Back on the ground and with the aeroplane refuelled I was about to go home when Stuart ask if I would like to go for a fly with him, I did not turn him down! We stayed local as he flew a few circuits and then around the drains and back for some more circuits. It was very interesting to see how someone else flies, the main difference being he comes in much higher than I on the landings. I think I may have picked up a few tips from watching him fly.

Flooded drains
Welney Marshes

 

Solo Practice

The sun was shining and the overnight rain had stopped, the ground was soft and by the time I arrived at the flying club the car which I had cleaned less than 24 hours before was now covered in mud!

I arrived a few minutes late today, mainly due to a large number of caravans on the road. In the clubhouse Mike had made us all a cup of tea and there was some cake of a new variety left over from Saturday, I’m not sure what it was called, I think Katie said it was a Lumberjack cake, it was good whatever it was, but my favourite cake at the club remains the upside down cake that Alan’s wife makes.

In the hanger Dave was fitting a brand new landing light a 15W (3x5W) LED light to his C42, although I did not see him coming in to land those who did said they could see his light a long way out, long before they saw the C42!

As I dunk my tea Mike and I discussed today’s lesson which was to flight out solo over to the drains and practice steep turns, stalls, and engine failures.

Checks complete, I taxied out to runway 24 and took off turned to the east and climbing to 2,500ft once over the drains I started with the stalls and found following the refresher a couple of weeks or so earlier I was able to make the aeroplane stall each and every time; my recoveries seemed a little aggressive, in that I tent to put the stick forward to quickly and too far, but on each attempt my height loss was less than 100ft with my best attempt being around 70ft. Next I tried steep turns and these seemed ok, I even hit my own wake turbulence a couple of times! So on to the practice engine failures, I pre-selected a field each time to ensure I was away from houses etc and using the constant aspect ratio method I would have made it into each and every field, which is a great improvement, the only issue I have with this method is I find it gives me a very short final approach and I’m too low to convert to a normal final.

Katie and Julie about to go up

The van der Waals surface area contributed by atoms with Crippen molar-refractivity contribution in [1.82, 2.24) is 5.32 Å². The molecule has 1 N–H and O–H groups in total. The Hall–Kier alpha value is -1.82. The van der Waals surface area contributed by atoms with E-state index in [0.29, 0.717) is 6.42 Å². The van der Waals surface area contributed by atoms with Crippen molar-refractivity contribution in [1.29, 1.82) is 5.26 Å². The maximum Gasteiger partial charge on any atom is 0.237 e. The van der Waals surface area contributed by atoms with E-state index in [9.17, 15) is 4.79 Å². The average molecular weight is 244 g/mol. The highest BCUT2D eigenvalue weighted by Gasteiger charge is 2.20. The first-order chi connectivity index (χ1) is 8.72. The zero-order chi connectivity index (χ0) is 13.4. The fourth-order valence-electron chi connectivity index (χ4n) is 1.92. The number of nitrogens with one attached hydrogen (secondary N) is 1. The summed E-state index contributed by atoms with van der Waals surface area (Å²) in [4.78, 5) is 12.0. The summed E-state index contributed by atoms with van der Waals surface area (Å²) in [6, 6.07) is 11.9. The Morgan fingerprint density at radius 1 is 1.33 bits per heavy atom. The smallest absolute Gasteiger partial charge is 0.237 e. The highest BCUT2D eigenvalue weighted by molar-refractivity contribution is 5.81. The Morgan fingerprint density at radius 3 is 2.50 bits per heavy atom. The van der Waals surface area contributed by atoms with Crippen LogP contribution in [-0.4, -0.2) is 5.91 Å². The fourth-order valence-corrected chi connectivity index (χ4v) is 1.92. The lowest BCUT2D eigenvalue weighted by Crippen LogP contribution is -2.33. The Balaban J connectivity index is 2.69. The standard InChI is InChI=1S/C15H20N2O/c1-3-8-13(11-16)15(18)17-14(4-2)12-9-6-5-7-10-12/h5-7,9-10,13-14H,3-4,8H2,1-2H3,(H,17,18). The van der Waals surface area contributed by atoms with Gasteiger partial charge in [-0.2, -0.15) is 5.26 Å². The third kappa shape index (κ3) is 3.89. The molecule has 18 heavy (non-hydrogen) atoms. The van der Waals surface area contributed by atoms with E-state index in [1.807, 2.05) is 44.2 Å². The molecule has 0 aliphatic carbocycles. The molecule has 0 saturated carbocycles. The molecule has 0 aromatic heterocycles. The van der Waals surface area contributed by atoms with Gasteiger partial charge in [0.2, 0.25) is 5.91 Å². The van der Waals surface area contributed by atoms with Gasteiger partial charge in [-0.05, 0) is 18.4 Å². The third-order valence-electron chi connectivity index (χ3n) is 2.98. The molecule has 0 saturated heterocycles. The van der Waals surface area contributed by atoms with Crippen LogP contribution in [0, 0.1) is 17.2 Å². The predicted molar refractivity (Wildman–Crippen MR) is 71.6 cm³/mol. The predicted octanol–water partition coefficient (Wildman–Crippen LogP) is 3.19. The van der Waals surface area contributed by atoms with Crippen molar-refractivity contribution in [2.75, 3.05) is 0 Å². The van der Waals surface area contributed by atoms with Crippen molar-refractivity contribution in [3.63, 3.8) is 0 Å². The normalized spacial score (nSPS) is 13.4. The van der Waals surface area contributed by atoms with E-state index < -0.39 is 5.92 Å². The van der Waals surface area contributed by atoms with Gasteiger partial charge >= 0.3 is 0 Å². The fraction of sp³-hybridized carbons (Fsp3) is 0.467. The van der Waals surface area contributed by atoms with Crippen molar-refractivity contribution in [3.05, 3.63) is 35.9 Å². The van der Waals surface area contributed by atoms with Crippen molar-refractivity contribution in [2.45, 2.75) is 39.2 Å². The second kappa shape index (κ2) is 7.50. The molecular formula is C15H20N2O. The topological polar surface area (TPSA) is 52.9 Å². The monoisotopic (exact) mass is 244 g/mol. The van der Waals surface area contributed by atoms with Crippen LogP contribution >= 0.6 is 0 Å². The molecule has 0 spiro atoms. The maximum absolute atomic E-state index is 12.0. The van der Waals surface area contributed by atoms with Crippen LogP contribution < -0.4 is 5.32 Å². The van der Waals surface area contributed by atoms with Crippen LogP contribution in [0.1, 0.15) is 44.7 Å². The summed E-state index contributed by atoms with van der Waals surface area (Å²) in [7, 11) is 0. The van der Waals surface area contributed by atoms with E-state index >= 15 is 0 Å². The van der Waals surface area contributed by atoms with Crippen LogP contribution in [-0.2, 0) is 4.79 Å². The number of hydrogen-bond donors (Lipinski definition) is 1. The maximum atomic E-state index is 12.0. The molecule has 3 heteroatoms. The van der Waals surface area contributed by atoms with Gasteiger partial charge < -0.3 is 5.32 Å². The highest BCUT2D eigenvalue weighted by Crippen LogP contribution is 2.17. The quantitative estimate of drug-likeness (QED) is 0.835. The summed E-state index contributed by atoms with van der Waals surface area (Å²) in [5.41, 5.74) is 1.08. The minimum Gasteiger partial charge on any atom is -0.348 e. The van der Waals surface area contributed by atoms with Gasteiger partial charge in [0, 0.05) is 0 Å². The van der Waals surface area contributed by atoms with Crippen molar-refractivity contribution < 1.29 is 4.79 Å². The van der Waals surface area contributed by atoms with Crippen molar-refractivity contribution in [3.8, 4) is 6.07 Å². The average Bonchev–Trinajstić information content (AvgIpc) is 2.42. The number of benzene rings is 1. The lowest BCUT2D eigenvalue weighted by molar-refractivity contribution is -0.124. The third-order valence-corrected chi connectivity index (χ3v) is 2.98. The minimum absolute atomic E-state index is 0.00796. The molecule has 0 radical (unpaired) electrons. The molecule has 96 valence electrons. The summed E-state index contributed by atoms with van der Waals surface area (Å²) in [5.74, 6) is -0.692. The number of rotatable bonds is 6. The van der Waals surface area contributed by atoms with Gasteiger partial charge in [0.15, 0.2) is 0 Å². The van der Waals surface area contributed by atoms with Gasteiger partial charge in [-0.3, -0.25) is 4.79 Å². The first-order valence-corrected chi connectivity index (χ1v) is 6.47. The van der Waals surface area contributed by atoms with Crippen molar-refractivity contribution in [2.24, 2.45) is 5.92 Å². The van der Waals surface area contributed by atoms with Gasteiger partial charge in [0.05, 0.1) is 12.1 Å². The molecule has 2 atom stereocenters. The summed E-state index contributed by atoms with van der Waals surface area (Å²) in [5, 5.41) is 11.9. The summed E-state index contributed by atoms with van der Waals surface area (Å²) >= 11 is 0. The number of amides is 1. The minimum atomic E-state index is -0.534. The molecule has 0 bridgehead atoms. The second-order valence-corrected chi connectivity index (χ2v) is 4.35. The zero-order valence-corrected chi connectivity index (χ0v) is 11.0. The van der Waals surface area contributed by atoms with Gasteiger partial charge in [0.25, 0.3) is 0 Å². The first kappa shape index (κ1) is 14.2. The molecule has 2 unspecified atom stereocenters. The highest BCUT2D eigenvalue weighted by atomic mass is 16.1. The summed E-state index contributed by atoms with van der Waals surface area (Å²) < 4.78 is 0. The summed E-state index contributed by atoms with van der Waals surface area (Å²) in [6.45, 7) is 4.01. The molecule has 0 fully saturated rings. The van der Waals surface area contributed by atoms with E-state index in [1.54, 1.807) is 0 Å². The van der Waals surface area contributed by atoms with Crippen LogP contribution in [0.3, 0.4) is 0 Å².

Manea from 2,500ft

Time goes to fast while I’m flying and it was time to return to the airfield, I joined on downwind 24 and making the call, I also asked for confirmation that all canopies were down and got the reply that they were. By now I could also see the parachute plane backtracking runway 19. He lined up ready for take-off as I turned onto base leg and duly took-off. For some reason I flew straight passed the centreline for 24 and was heading for 19, I guess subconsciously my mind was following the parachute plane, I made a couple of turns and quickly got back on track for 24, the landing was light, but the plane seemed to float a long way down the runway before touching down due to the lack of a headwind. When I was having problems with circuits I think this was a worry for me and maybe why I failed to keep it flying and made it touch down! This time as I floated along I recalled one of Mike’s maxims and I paraphrase “If you have not touched down then you are still flying, so simply put the power on and go around if you run out of runway”  this was nearly always followed up with “no one has ever crashed into the sky!”.

Our C42 is out of action now for the next 3 weeks as every 5 years the ballistic parachute has to be removed and sent a way to have a new rocket motor and the parachute repacked.

Next Saturday most if not all of the syndicate are planning to get together and clean her as well as doing any little jobs that are needed, I’m looking forward to us all meeting up for the first time!

Web site hits new high

The blog hit a new high on Friday 24th Jan with 75 visitors in one day, I know it’s no Google or BBC but I was very pleased nonetheless.

Top search terms were “learn to fly” followed by “Microlight VFR” and then “e-Go”. The user stats have been bouncing around, as can be seen from the graph with a previous high of 66 (not on the graph) when a blog contained the words “engine failure” in the title, just goes to show how people like to read about drama.

A couple of people have messaged me to ask why I have not posted an update on my progress (or the lack of it!) for a while well it is quite simply down to the weather, if I don’t fly I tend not to blog. I did go to the fly club this weekend and the two instructors Mike and Katie were there, but no one else. The parking area for the aeroplanes looked like a small lake maybe we should fit floats to the C42s, now there’s an idea!!!

c42-floats

I went over as I was due to fly so I had nothing else planned and during the week I had bought myself a David Clark H20-10X headset from a well known online auction house. They were advertised as being in good condition and working, however when I got them they had two issues, the mic boom would not stay in place and the LED light that flashes to say the battery pack is supplying power was not flashing. I emailed the seller who assured me they were working when he last used them and that he had sold them with good intent, going by his tone I believed him and decided to keep them and ask my instructor to take a look at them, before sending them back to the sell if they still didn’t work.

Not everyone seems to know this, but if you use “buy it now” as opposed to bidding, even on a second hand item you are covered by the distant trading laws, no matter what the seller may say or put in their listing, they cannot be more restrictive than the rights you have in law. I’m not sure what the case is if you are buy from an overseas seller, but that was not the case for me anyway.

After having a little play with them I found the LED would come on if I put pressure on the connection to the battery pack and the mic stayed in place if I push the plastic sleeve back into the hole where it exits the head set.

Mike is very thorough in everything he does or so he seems; I guess that’s a good trait for a flying instructor, he tested them out tighten the battery connection and found one of the cable strain reliefs needed replacing so fitted a new heat shrink to it. I now have a working headset which I can’t wait to try out in the air, hopefully next week UK weather permitting

I’m thinking maybe I should write some reviews and then just maybe I would get some free samples!!!